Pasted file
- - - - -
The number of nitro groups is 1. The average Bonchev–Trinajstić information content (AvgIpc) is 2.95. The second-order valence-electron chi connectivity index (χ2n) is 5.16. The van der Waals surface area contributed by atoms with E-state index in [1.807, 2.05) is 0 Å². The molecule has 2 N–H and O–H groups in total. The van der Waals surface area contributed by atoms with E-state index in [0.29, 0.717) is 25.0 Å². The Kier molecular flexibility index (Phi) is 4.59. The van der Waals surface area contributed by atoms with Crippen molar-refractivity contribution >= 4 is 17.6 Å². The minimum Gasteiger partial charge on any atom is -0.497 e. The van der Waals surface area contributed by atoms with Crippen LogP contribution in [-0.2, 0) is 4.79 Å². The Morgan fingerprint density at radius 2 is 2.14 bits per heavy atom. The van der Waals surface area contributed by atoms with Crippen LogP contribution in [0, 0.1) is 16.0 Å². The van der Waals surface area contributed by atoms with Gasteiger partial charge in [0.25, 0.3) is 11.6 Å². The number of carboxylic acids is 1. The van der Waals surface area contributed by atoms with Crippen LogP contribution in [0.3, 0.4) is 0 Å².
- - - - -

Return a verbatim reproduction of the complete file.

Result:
The number of nitro groups is 1. The average Bonchev–Trinajstić information content (AvgIpc) is 2.95. The second-order valence-electron chi connectivity index (χ2n) is 5.16. The van der Waals surface area contributed by atoms with E-state index in [1.807, 2.05) is 0 Å². The molecule has 2 N–H and O–H groups in total. The van der Waals surface area contributed by atoms with E-state index in [0.29, 0.717) is 25.0 Å². The Kier molecular flexibility index (Phi) is 4.59. The van der Waals surface area contributed by atoms with Crippen molar-refractivity contribution >= 4 is 17.6 Å². The minimum Gasteiger partial charge on any atom is -0.497 e. The van der Waals surface area contributed by atoms with Crippen LogP contribution in [-0.2, 0) is 4.79 Å². The Morgan fingerprint density at radius 2 is 2.14 bits per heavy atom. The van der Waals surface area contributed by atoms with Crippen LogP contribution in [0, 0.1) is 16.0 Å². The van der Waals surface area contributed by atoms with Gasteiger partial charge in [0.25, 0.3) is 11.6 Å². The number of carboxylic acids is 1. The van der Waals surface area contributed by atoms with Crippen LogP contribution in [0.3, 0.4) is 0 Å².